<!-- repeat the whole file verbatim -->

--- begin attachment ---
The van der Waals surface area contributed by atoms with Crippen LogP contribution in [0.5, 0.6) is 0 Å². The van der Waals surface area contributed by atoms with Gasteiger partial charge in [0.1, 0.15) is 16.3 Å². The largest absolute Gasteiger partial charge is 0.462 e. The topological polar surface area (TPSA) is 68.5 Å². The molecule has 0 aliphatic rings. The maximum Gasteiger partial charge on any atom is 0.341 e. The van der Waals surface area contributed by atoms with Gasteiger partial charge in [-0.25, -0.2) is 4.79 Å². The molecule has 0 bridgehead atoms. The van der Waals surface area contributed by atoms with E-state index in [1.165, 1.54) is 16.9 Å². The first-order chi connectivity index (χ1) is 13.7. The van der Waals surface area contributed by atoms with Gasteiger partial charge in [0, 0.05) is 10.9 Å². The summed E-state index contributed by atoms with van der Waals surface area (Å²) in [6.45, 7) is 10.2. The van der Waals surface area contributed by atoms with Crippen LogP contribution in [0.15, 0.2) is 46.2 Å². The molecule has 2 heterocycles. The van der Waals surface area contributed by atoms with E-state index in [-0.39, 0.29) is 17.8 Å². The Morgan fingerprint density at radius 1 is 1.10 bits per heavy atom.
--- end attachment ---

The van der Waals surface area contributed by atoms with Crippen LogP contribution in [0.5, 0.6) is 0 Å². The van der Waals surface area contributed by atoms with Gasteiger partial charge in [0.1, 0.15) is 16.3 Å². The largest absolute Gasteiger partial charge is 0.462 e. The topological polar surface area (TPSA) is 68.5 Å². The molecule has 0 aliphatic rings. The maximum Gasteiger partial charge on any atom is 0.341 e. The van der Waals surface area contributed by atoms with Gasteiger partial charge in [-0.25, -0.2) is 4.79 Å². The molecule has 0 bridgehead atoms. The van der Waals surface area contributed by atoms with E-state index in [1.165, 1.54) is 16.9 Å². The first-order chi connectivity index (χ1) is 13.7. The van der Waals surface area contributed by atoms with Gasteiger partial charge in [0, 0.05) is 10.9 Å². The summed E-state index contributed by atoms with van der Waals surface area (Å²) in [6.45, 7) is 10.2. The van der Waals surface area contributed by atoms with Crippen LogP contribution in [0.15, 0.2) is 46.2 Å². The molecule has 2 heterocycles. The van der Waals surface area contributed by atoms with E-state index in [-0.39, 0.29) is 17.8 Å². The Morgan fingerprint density at radius 1 is 1.10 bits per heavy atom.